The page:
Colette Avital, a former Labor member of Knesset and a former Israeli consul-general to New York, alleged that the late president Shimon Peres sexually assaulted her twice in the 1980s, including one time when he was prime minister.
In an interview in the Haaretz newspaper published Thursday, Avital said she was summoned to Peres’s office, while he was serving as prime minister in 1984. The pair discussed potential jobs she could hold in his administration after her return as a diplomat stationed in Paris.
As she got up to leave, Avital told Haaretz, “he pressed me against the door suddenly and tried to kiss me.” Avital said she pushed him away and left the room, “and my legs were shaking when I left there, it repulsed me.”
The former MK, who worked closely with Peres for many years afterward, said however that for two years following the incident she avoided seeing him.
Avital also alleged that Peres had sexually assaulted her several years before when he was visiting Paris, where she served as a senior diplomat.
According to Avital, she was invited to have breakfast with Peres at the hotel where he was staying. When she arrived, however, she was told they would meet in his room for “security reasons.”
Avital said that as she entered the hotel room, Peres was waiting “in pajamas” and shoved her toward the bed, but she resisted and left.
“It took a few seconds,” she said.
Avital said she told the Labor party’s then-spokesman, Yossi Beilin, who was in the adjacent room.
“The next time Peres arrives in Paris I’m not remaining alone with him. You’ll be with me,” she said she told Beilin.
Avital also said Beilin was not shocked when she told him.
“He responded with a poker face. He understood,” she said.
Beilin, who later served as cabinet secretary under Peres and was justice minister, told Chanel 12 news that he did not remember the incident and that he “100% never witnessed such incidents” with Peres.
The article also had no response from the Peres family or foundation to the allegations.
Asked why she was prepared to work with Peres when he became prime minister, Avital said: “I didn’t imagine he would try again. During that time I quite admired him, in terms of thinking, talent, and his creativity. For me, he was the model of an open and thoughtful Israeli statesman.”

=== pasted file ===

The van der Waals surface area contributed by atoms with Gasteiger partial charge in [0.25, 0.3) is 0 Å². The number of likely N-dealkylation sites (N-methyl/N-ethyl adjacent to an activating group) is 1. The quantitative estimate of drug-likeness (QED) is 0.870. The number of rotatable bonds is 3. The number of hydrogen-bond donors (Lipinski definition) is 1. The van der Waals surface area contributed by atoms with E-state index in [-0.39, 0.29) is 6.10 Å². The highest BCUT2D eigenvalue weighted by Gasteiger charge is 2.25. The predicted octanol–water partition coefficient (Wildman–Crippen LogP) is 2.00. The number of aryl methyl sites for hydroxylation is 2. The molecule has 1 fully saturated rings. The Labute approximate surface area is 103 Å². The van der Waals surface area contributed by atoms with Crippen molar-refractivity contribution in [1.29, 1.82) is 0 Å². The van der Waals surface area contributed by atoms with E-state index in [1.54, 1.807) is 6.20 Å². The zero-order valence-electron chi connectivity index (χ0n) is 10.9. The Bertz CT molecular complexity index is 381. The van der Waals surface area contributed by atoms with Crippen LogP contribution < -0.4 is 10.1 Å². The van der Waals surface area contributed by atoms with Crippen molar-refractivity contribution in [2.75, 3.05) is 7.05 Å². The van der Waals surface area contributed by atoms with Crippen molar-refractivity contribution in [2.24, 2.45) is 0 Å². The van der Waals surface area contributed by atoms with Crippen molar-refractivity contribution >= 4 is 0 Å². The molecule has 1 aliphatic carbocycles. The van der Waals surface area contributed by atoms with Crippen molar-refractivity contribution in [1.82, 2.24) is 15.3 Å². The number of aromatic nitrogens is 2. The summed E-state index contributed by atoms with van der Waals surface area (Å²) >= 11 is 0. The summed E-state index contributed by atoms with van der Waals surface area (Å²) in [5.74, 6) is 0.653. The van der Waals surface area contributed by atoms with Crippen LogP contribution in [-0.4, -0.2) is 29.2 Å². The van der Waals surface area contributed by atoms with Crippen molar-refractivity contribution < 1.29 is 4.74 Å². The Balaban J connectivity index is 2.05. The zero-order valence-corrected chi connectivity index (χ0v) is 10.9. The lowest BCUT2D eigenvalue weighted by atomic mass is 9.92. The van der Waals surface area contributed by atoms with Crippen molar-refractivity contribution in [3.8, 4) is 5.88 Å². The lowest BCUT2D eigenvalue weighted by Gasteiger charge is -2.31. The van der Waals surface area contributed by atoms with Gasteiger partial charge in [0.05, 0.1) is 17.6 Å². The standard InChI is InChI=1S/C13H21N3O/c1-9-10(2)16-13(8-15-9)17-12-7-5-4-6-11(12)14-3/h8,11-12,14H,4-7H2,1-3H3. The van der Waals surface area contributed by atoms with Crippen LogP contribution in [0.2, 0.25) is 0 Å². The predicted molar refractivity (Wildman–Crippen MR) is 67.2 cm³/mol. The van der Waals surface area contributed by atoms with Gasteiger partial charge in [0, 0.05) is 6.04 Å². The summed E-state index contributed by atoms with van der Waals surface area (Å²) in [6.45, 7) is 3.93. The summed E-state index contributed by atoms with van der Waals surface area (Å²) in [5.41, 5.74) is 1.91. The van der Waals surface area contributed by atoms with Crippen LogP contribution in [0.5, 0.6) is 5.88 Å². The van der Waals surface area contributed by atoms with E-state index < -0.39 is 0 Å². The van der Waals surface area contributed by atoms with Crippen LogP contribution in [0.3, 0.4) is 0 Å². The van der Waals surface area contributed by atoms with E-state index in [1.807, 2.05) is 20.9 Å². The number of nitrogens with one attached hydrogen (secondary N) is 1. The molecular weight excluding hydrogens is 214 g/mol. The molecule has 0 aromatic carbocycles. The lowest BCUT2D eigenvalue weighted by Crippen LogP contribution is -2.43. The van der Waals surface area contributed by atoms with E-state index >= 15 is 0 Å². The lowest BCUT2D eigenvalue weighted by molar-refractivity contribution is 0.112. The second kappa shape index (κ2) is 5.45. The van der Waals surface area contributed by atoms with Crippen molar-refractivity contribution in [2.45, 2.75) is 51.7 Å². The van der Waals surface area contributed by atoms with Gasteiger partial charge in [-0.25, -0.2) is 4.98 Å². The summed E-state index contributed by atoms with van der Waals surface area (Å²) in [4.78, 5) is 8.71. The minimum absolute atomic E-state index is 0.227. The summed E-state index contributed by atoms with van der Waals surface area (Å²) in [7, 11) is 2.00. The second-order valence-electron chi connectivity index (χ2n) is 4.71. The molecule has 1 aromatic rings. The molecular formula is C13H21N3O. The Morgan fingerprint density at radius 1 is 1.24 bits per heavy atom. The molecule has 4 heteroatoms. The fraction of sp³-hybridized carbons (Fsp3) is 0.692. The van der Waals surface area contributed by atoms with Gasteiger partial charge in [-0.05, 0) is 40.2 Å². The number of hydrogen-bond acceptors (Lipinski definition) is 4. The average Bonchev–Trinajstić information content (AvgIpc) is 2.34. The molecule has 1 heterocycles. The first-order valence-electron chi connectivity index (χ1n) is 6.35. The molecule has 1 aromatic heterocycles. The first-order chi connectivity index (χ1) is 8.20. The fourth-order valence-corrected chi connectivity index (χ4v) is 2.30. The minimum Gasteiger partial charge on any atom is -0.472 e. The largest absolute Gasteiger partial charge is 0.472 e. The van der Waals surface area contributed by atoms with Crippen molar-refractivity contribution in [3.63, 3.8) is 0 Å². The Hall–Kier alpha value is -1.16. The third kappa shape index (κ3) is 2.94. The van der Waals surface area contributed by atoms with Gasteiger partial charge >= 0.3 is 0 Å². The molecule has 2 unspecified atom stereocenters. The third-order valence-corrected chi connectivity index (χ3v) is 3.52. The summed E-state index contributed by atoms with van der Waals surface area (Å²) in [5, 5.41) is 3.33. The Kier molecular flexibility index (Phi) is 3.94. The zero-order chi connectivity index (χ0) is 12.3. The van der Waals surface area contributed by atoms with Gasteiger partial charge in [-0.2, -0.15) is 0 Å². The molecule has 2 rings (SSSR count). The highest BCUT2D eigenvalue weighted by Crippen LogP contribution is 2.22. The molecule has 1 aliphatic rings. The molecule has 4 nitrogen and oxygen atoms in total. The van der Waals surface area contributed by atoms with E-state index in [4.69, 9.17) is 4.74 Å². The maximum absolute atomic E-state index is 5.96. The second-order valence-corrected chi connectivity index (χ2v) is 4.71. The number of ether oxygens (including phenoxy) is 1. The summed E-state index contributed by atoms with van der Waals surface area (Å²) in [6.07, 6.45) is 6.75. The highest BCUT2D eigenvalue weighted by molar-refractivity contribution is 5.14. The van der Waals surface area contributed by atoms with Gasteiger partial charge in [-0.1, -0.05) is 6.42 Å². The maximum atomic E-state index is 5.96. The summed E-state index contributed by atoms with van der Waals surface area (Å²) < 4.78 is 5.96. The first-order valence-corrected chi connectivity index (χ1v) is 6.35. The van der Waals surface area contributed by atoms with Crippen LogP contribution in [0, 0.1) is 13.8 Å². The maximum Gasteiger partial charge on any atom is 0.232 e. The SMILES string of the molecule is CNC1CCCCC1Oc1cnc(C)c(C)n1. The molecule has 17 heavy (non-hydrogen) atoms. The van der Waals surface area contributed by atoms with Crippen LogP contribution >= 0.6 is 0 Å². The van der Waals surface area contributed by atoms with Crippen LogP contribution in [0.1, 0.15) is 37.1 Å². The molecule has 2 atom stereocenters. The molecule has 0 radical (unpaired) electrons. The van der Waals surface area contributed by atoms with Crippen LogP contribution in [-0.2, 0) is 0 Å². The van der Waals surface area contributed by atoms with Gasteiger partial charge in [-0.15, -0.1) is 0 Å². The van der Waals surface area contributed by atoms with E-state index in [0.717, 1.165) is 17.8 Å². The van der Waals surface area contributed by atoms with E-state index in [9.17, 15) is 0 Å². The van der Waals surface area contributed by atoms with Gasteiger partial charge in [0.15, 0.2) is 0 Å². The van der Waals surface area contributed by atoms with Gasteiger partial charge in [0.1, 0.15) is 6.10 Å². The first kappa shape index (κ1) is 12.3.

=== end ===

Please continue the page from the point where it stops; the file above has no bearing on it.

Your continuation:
She also noted she worked with Peres closely before he became prime minister “and he didn’t try after the time in Paris. I didn’t think it would return.”
Avital said she did not tell anyone “because they would have laughed at me…. those were the norms.”
In the interview, Avital also recalled other alleged incidents of sexual harassment by her superiors while she was working at the Foreign Ministry and denied long-running rumors that she and Peres were romantically involved.
“What bothered me the most was that, God forbid, that they think I’m obligated to him, that’s he my patron and that because of him I’m moving up in life,” she said.
Peres, who later served as Israel’s president, died in 2016 at the age of 93.
Over a seven-decade career, the elder statesman of Israeli politics and one of the country’s most admired symbols held virtually every senior political office, including two stints as prime minister and extended terms as foreign, defense and finance minister. He won the 1994 Nobel Peace Prize for his work in reaching an interim peace agreement with the Palestinians.
Long a divisive personality in politics, Peres finally became one of Israel’s most popular public figures in his later, presidential years.